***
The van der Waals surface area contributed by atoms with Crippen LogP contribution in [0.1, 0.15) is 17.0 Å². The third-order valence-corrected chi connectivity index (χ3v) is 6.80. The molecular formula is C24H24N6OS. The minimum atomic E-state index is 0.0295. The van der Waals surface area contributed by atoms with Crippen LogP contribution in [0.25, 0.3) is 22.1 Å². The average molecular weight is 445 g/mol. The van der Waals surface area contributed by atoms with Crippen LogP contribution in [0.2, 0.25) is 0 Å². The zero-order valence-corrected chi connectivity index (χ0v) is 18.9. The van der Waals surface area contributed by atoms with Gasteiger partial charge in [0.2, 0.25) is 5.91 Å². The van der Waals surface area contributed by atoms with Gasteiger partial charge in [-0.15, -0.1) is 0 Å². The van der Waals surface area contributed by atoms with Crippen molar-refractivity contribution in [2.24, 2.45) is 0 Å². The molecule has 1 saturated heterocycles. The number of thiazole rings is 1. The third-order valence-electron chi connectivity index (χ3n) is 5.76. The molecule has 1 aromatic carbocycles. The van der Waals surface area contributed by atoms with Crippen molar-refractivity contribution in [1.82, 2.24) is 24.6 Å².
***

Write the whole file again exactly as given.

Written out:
The van der Waals surface area contributed by atoms with Crippen LogP contribution in [0.1, 0.15) is 17.0 Å². The third-order valence-corrected chi connectivity index (χ3v) is 6.80. The molecular formula is C24H24N6OS. The minimum atomic E-state index is 0.0295. The van der Waals surface area contributed by atoms with Crippen LogP contribution in [0.25, 0.3) is 22.1 Å². The average molecular weight is 445 g/mol. The van der Waals surface area contributed by atoms with Crippen LogP contribution in [0.2, 0.25) is 0 Å². The zero-order valence-corrected chi connectivity index (χ0v) is 18.9. The van der Waals surface area contributed by atoms with Gasteiger partial charge in [0.2, 0.25) is 5.91 Å². The van der Waals surface area contributed by atoms with Gasteiger partial charge in [-0.15, -0.1) is 0 Å². The van der Waals surface area contributed by atoms with Crippen molar-refractivity contribution in [2.24, 2.45) is 0 Å². The molecule has 1 saturated heterocycles. The number of thiazole rings is 1. The third-order valence-electron chi connectivity index (χ3n) is 5.76. The molecule has 1 aromatic carbocycles. The van der Waals surface area contributed by atoms with Crippen molar-refractivity contribution in [1.82, 2.24) is 24.6 Å².